The preferred embodiment of the invention includes a wood-plastic composite composition comprising a natural fiber, a thermoplastic olefinic polymer or copolymer; a coupling agent; one or more flame retardants; and one or more synergists. Another embodiment of the current invention further comprises a char former in the wood-plastic composition.

DETAILED DESCRIPTION OF THE PREFERRED EMBODIMENTS

The current invention comprises a cellulose fiber-plastic composite composition comprising a natural fiber; a thermoplastic olefinic polymer or copolymer; a coupling agent; one or more flame retardants; and one or more synergists. Another embodiment of the current invention further comprises a char former in the wood-plastic composite composition.

Preferably, the current invention comprises one or more brominated or chlorinated flame retardant, one or more synergists, and one or more char formers in combination with a coupling agent to achieve unexpected flame retardancy, physical properties, and long term durability in polyolefin-based wood polymer composites.

The example below describes the invention in an embodiment using wood-filled polypropylene with a maleic anhydride functionalized polypropylene coupling agent and a decabromophenylethane/antimony oxide flame retardant combination. However, the invention also includes other natural fiber-thermoplastic composites using other coupling agents and flame retardants.

Preferred thermoplastics for use in the current invention include a member selected from the group consisting of high-density polyethylene (HDPE), low-density polyethylene (LDPE), linear low-density polyethylene (LLDPE), copolymers of ethylene and propylene, SAN, Polystyrene, ABS, EVA, polyamides, and combinations thereof.

Natural cellulose fibers for use in the current invention include a member selected from the group consisting of “virgin” or recycled wood fiber, hemp, flax, kenaf, rice hulls, bamboo, banana leaves, nut shells, recycled fibers, including fibers from newspaper and boxes, and combinations thereof.

Compatibilizers or coupling agents for use with the current invention include maleic anhydride functionalized high-density polyethylene (HDPE), maleic anhydride functionalize low-density polyethylene (LDPE), maleic anhydride functionalized ethylene-propylene (EP) copolymers, acrylic acid functionalized polypropylene (PP), high-density polyethylene(HDPE), low-density polyethylene (LDPE), linear low density polyethylene (LLDPE), ethylene-propylene (EP) copolymers, styrene/maleic anhydride copolymers, and vinyl trialkoxy silanes.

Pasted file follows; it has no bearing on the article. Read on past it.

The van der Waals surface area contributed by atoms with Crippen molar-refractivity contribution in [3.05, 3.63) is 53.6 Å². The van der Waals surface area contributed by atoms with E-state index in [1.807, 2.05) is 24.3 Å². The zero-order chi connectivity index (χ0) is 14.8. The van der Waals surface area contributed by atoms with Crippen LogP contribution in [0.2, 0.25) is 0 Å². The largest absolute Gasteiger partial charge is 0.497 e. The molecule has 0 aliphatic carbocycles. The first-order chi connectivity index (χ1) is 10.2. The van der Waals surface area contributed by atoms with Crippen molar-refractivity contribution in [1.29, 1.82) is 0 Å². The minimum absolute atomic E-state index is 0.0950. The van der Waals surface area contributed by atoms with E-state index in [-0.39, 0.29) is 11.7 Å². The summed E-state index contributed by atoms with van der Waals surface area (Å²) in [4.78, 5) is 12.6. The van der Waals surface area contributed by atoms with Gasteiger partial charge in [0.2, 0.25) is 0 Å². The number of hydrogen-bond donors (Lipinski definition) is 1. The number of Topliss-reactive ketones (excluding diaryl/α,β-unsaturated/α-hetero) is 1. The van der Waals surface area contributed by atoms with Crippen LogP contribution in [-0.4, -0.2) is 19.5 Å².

Flame Retardants

The invention includes flame retardant compounds of the following formulas.

  • (1) Decabromodiphenyl oxide sold under the trade name DE-83R

  • (2) Bis(tribromophenoxy)ethane sold under the trade name FF-680

  • (3) Tetrabromobisphenol A bis(2,3-dibromopropyl ether) sold under the trade name PE-68

  • (4) Phenoxy-terminated carbonate oligomer of Tetrabromobisphenol A sold under the trade name BC-52

  • (5) Decabromodiphenylethane

  • (6) Tetradecabromodiphenoxybenzene

  • (7) Ethylenebistetrabromophthalimide

  • (8) Brominated trimethyl indane

  • (9) 2,4,6-Tris(2,4,6-tribromophenoxy)-[1,3,5]-triazine

  • (10) Poly pentabromobenzyl acrylate

  • (11) Brominated epoxy oligomer of tetrabromobis phenol A

  • (12) Brominated polystyrene

  • (13) Tris(tribromoneopentyl)phosphate

  • (14) 1,2,3,4,7,8,9,10,13,13,14,14-dodecachloro-1,4,4a,5,6,6a,7,10,10a,11,12,12a-dodecahydro-1,4,7,10-dimethanodibenzo(a,e)cyclooctene

  • (15) Tetrabromobisphenol S bis(2,3-dibromopropyl ether)

  • (16) Ethylenebisdibromonorbomanedicarboximide

  • (17) Poly-dibromophenylene oxide sold under the trade name PO-64P

  • (18) Polydibromostyrene sold under the trade name PDBS-80

  • (19) Tetrabromobisphenol sold under the trade name BA-59P

  • (20) Tetrabromophthalate ester sold under the trade name DP-45

Halogen-free flame retardants include ammonium polyphosphate, phosphonate and phosphinate salts; phosphate esters of alkyl and aryl; bis phosphates being either monomeric or polymeric; melamine cyanurate; bis-melaminepentate; pentaerythritol phosphate; and char forming synergists such as phenolic resins, melamine, melamine phosphates, melamine pyrophosphates, tris 2 hydroxy ethyl isocyanurate, 1,4-Bis(5,5-dimethyl-1,3-dioxacyclophosphorimide)benzene, aerythritols such as dipentaerythritol, polyurea, polyhedral oligomeric silsequioxane, polysiloxane, can also be used with the invention using a compatibilization system to enhance physical properties and long term durability of the wood-polymer composites.

Desirable formulations of flame retardants contain between 1% and 40% alone or in blends of flame retardants in combination with between 1% and 20% of synergists or blends of synergists. The formulation can optionally include 1% to 30% of one or a blend of char formers. The preferred concentration is from 10% to 35% of one or a combination of flame retardants in combination with 3% to 15% of synergists or blends of synergists with or without 5% to 25% of one or a blend of char formers.